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My Arduino LCD Clock PCB is complete and ready to be fabbed. Read More...

ChronoDot Breakout Board

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The ChronoDot DS3231 breakout board didn’t arrive over the weekend like I had hoped. I had to wait a few more days for it. Delays! Delays! Delays!
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New DS1307 Kit

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I wish I had enough foresight to install an 8-pin DIP on the last breakout board I ordered. That way I’d have a way to test the chips I ordered from Jameco. I can’t tell if I killed the chips, or I’m just hooking them up incorrectly. In any case, I ordered another breakout board from Adafruit to test them out, Read More...

Clock Design Decisions

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With the clock code complete, it was time to hop online and order my parts. With the parts in hand, I’ll have an easier time laying them out on the PCB and getting the spacing right. Read More...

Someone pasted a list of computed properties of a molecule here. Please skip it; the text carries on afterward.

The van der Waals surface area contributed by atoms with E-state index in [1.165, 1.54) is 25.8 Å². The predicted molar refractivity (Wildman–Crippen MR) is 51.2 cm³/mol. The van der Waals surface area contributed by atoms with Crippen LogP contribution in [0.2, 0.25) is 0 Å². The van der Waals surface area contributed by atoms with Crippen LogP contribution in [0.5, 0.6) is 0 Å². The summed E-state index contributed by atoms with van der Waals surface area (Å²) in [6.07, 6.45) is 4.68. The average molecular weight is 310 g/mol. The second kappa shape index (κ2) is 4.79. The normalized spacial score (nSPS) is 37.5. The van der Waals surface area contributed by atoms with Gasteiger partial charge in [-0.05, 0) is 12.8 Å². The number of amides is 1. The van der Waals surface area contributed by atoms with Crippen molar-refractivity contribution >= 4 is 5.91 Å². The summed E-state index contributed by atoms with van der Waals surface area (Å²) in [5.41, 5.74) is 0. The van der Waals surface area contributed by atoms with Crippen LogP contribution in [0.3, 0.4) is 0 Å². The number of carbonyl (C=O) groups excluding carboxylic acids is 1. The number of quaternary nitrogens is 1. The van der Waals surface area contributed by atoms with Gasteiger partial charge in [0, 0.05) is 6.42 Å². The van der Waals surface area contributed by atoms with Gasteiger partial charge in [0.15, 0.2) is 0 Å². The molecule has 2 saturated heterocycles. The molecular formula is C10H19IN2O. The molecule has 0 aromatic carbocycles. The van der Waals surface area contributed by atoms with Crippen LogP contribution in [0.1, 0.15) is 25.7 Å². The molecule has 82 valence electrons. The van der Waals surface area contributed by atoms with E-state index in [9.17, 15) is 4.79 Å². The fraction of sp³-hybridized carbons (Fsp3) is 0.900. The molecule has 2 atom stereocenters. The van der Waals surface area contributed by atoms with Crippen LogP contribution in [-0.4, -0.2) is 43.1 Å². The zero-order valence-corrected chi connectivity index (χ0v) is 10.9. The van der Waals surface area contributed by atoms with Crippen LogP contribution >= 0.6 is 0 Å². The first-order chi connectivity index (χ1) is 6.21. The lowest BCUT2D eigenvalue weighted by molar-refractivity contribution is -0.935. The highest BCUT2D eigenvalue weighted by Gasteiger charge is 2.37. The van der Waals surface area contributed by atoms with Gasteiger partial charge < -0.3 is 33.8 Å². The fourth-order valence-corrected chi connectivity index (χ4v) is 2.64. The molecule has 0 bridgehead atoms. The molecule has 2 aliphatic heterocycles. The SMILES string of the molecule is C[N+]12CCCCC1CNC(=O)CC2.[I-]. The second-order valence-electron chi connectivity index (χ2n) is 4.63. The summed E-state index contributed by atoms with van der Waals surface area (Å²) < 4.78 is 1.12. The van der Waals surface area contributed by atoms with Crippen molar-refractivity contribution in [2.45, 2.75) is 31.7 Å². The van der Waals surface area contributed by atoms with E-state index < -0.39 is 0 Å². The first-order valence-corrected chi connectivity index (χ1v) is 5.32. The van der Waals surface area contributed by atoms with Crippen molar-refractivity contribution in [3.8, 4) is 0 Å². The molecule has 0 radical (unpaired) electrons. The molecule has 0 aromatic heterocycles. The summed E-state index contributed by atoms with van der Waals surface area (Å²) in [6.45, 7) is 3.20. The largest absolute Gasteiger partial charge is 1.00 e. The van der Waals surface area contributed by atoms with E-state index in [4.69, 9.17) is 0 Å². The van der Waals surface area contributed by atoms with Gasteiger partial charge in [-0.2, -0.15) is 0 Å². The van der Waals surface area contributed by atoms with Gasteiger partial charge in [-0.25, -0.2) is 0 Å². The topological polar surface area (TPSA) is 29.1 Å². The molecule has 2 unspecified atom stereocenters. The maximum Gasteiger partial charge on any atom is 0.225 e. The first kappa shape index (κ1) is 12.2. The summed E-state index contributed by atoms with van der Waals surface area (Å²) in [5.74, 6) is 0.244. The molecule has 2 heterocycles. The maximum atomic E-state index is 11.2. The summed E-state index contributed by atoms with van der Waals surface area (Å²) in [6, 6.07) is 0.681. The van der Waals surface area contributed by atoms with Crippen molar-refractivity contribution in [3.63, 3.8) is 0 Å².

Clock Code is Complete

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I finished the code for the clock. I would have been finished a week ago, but Hurricane Sandy hit my town pretty hard and I lost power for 8 days. What a setback. Anyway, power’s up and it’s full-steam ahead! Read More...

Setting the Clock

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I reached another milestone today. I figured out how to read the state of a pin and react to its state. In other words, I can tell the Arduino to “do something” based on whether or not the pin is HIGH or LOW! This is awesome. That means I can now hook up a switch to a pin and press it to set the clock. Read More...

We have a clock!